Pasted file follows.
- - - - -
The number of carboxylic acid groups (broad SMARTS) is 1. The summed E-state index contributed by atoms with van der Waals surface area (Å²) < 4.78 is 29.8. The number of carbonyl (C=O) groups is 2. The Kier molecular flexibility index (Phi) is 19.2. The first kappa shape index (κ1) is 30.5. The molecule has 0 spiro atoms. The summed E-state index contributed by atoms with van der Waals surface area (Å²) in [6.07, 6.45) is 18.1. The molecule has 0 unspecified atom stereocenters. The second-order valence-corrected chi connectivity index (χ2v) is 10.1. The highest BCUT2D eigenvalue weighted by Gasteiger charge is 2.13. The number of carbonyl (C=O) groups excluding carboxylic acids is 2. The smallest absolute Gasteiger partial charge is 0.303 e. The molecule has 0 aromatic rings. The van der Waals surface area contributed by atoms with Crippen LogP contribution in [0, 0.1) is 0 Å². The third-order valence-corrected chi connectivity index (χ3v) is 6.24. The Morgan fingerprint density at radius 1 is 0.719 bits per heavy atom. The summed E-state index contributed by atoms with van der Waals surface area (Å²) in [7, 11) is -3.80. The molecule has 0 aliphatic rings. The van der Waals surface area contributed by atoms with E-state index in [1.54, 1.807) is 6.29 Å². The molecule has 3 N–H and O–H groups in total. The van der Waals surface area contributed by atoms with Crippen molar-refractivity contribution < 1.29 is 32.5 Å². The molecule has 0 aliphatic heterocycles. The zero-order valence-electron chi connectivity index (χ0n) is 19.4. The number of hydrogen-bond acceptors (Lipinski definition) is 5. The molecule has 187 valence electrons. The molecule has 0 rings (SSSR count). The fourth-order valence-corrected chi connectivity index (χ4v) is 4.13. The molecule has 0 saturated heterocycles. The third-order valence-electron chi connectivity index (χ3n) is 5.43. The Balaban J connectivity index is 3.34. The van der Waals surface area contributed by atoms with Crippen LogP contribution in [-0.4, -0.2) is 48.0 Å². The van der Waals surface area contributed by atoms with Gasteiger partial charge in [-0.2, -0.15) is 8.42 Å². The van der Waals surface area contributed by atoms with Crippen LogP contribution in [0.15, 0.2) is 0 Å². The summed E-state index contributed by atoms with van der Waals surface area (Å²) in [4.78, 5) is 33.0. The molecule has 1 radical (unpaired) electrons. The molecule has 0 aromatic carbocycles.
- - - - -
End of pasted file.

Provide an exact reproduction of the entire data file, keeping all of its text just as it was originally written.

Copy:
The number of carboxylic acid groups (broad SMARTS) is 1. The summed E-state index contributed by atoms with van der Waals surface area (Å²) < 4.78 is 29.8. The number of carbonyl (C=O) groups is 2. The Kier molecular flexibility index (Phi) is 19.2. The first kappa shape index (κ1) is 30.5. The molecule has 0 spiro atoms. The summed E-state index contributed by atoms with van der Waals surface area (Å²) in [6.07, 6.45) is 18.1. The molecule has 0 unspecified atom stereocenters. The second-order valence-corrected chi connectivity index (χ2v) is 10.1. The highest BCUT2D eigenvalue weighted by Gasteiger charge is 2.13. The number of carbonyl (C=O) groups excluding carboxylic acids is 2. The smallest absolute Gasteiger partial charge is 0.303 e. The molecule has 0 aromatic rings. The van der Waals surface area contributed by atoms with Crippen LogP contribution in [0, 0.1) is 0 Å². The third-order valence-corrected chi connectivity index (χ3v) is 6.24. The Morgan fingerprint density at radius 1 is 0.719 bits per heavy atom. The summed E-state index contributed by atoms with van der Waals surface area (Å²) in [7, 11) is -3.80. The molecule has 0 aliphatic rings. The van der Waals surface area contributed by atoms with E-state index in [1.54, 1.807) is 6.29 Å². The molecule has 3 N–H and O–H groups in total. The van der Waals surface area contributed by atoms with Crippen molar-refractivity contribution < 1.29 is 32.5 Å². The molecule has 0 aliphatic heterocycles. The zero-order valence-electron chi connectivity index (χ0n) is 19.4. The number of hydrogen-bond acceptors (Lipinski definition) is 5. The molecule has 187 valence electrons. The molecule has 0 rings (SSSR count). The fourth-order valence-corrected chi connectivity index (χ4v) is 4.13. The molecule has 0 saturated heterocycles. The third-order valence-electron chi connectivity index (χ3n) is 5.43. The Balaban J connectivity index is 3.34. The van der Waals surface area contributed by atoms with Crippen LogP contribution in [-0.4, -0.2) is 48.0 Å². The van der Waals surface area contributed by atoms with Gasteiger partial charge in [-0.2, -0.15) is 8.42 Å². The van der Waals surface area contributed by atoms with Crippen LogP contribution in [0.15, 0.2) is 0 Å². The summed E-state index contributed by atoms with van der Waals surface area (Å²) in [4.78, 5) is 33.0. The molecule has 1 radical (unpaired) electrons. The molecule has 0 aromatic carbocycles.